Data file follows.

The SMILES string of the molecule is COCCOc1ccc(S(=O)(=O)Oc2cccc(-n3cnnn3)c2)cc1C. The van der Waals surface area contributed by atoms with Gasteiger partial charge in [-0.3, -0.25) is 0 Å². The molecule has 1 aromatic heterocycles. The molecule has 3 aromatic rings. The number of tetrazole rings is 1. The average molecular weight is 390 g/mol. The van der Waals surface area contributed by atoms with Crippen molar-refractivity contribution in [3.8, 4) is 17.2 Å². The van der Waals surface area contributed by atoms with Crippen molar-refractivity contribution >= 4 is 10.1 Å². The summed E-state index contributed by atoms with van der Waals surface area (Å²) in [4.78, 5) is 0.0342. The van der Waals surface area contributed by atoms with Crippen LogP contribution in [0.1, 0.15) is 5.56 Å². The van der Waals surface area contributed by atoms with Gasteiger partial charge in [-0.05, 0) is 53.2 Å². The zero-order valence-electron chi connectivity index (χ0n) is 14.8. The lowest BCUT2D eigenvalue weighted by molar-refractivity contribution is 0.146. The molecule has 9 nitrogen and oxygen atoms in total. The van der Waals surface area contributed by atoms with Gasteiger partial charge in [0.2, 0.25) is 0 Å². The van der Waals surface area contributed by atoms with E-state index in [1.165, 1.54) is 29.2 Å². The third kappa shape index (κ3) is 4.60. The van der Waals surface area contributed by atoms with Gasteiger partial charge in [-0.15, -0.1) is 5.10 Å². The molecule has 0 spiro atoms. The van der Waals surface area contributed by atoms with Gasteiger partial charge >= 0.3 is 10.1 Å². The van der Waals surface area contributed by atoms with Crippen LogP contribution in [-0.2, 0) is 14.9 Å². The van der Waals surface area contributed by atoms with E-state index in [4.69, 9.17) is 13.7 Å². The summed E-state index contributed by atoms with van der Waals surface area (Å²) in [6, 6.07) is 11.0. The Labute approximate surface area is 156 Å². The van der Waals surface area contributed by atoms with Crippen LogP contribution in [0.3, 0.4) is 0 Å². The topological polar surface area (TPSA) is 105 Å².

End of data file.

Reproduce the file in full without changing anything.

The SMILES string of the molecule is COCCOc1ccc(S(=O)(=O)Oc2cccc(-n3cnnn3)c2)cc1C. The van der Waals surface area contributed by atoms with Gasteiger partial charge in [-0.3, -0.25) is 0 Å². The molecule has 1 aromatic heterocycles. The molecule has 3 aromatic rings. The number of tetrazole rings is 1. The average molecular weight is 390 g/mol. The van der Waals surface area contributed by atoms with Crippen molar-refractivity contribution in [3.8, 4) is 17.2 Å². The van der Waals surface area contributed by atoms with Crippen molar-refractivity contribution >= 4 is 10.1 Å². The summed E-state index contributed by atoms with van der Waals surface area (Å²) in [4.78, 5) is 0.0342. The van der Waals surface area contributed by atoms with Crippen LogP contribution in [0.1, 0.15) is 5.56 Å². The van der Waals surface area contributed by atoms with Gasteiger partial charge in [-0.05, 0) is 53.2 Å². The zero-order valence-electron chi connectivity index (χ0n) is 14.8. The lowest BCUT2D eigenvalue weighted by molar-refractivity contribution is 0.146. The molecule has 9 nitrogen and oxygen atoms in total. The van der Waals surface area contributed by atoms with Gasteiger partial charge in [0.2, 0.25) is 0 Å². The van der Waals surface area contributed by atoms with E-state index in [1.165, 1.54) is 29.2 Å². The third kappa shape index (κ3) is 4.60. The van der Waals surface area contributed by atoms with Gasteiger partial charge in [-0.15, -0.1) is 5.10 Å². The molecule has 0 spiro atoms. The van der Waals surface area contributed by atoms with Gasteiger partial charge >= 0.3 is 10.1 Å². The van der Waals surface area contributed by atoms with Crippen LogP contribution in [-0.2, 0) is 14.9 Å². The van der Waals surface area contributed by atoms with E-state index in [4.69, 9.17) is 13.7 Å². The summed E-state index contributed by atoms with van der Waals surface area (Å²) in [6, 6.07) is 11.0. The Labute approximate surface area is 156 Å². The van der Waals surface area contributed by atoms with Crippen LogP contribution in [0.3, 0.4) is 0 Å². The topological polar surface area (TPSA) is 105 Å².